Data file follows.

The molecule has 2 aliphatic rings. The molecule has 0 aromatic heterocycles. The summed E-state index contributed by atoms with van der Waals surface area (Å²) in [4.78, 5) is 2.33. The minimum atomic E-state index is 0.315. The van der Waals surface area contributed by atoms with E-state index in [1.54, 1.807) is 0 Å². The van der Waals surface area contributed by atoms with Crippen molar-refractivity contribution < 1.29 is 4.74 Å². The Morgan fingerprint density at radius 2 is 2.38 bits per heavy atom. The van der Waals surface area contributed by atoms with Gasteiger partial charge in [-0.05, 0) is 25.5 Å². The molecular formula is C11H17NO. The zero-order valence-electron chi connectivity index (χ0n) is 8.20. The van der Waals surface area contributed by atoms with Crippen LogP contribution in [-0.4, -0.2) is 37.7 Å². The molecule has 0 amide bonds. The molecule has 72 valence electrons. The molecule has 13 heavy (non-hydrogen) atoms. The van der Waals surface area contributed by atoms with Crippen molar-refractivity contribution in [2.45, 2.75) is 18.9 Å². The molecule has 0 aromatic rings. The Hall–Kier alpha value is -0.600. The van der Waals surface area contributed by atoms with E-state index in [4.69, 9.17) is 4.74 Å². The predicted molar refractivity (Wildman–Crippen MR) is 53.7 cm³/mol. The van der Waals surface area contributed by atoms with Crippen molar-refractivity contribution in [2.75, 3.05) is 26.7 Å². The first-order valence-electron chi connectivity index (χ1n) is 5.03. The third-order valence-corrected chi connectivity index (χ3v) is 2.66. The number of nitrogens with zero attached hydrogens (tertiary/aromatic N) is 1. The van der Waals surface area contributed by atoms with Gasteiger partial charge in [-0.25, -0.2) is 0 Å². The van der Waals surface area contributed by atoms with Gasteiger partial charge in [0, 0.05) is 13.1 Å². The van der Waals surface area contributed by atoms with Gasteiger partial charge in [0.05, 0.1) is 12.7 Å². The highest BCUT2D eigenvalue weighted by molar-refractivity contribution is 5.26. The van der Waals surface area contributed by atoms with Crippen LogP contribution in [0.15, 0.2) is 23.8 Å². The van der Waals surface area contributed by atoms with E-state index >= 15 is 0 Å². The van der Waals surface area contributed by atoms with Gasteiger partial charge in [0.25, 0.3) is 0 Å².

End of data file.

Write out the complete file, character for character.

The molecule has 2 aliphatic rings. The molecule has 0 aromatic heterocycles. The summed E-state index contributed by atoms with van der Waals surface area (Å²) in [4.78, 5) is 2.33. The minimum atomic E-state index is 0.315. The van der Waals surface area contributed by atoms with E-state index in [1.54, 1.807) is 0 Å². The van der Waals surface area contributed by atoms with Crippen molar-refractivity contribution < 1.29 is 4.74 Å². The Morgan fingerprint density at radius 2 is 2.38 bits per heavy atom. The van der Waals surface area contributed by atoms with Gasteiger partial charge in [-0.05, 0) is 25.5 Å². The molecular formula is C11H17NO. The zero-order valence-electron chi connectivity index (χ0n) is 8.20. The van der Waals surface area contributed by atoms with Crippen LogP contribution in [-0.4, -0.2) is 37.7 Å². The molecule has 0 amide bonds. The molecule has 72 valence electrons. The molecule has 13 heavy (non-hydrogen) atoms. The van der Waals surface area contributed by atoms with Crippen molar-refractivity contribution in [2.45, 2.75) is 18.9 Å². The molecule has 0 aromatic rings. The Hall–Kier alpha value is -0.600. The van der Waals surface area contributed by atoms with E-state index in [4.69, 9.17) is 4.74 Å². The predicted molar refractivity (Wildman–Crippen MR) is 53.7 cm³/mol. The van der Waals surface area contributed by atoms with Crippen molar-refractivity contribution in [2.75, 3.05) is 26.7 Å². The first-order valence-electron chi connectivity index (χ1n) is 5.03. The third-order valence-corrected chi connectivity index (χ3v) is 2.66. The number of nitrogens with zero attached hydrogens (tertiary/aromatic N) is 1. The van der Waals surface area contributed by atoms with Gasteiger partial charge in [-0.25, -0.2) is 0 Å². The van der Waals surface area contributed by atoms with Gasteiger partial charge in [0, 0.05) is 13.1 Å². The van der Waals surface area contributed by atoms with Gasteiger partial charge in [0.05, 0.1) is 12.7 Å². The highest BCUT2D eigenvalue weighted by molar-refractivity contribution is 5.26. The van der Waals surface area contributed by atoms with Crippen LogP contribution in [0.15, 0.2) is 23.8 Å². The van der Waals surface area contributed by atoms with E-state index >= 15 is 0 Å². The van der Waals surface area contributed by atoms with Gasteiger partial charge in [0.25, 0.3) is 0 Å².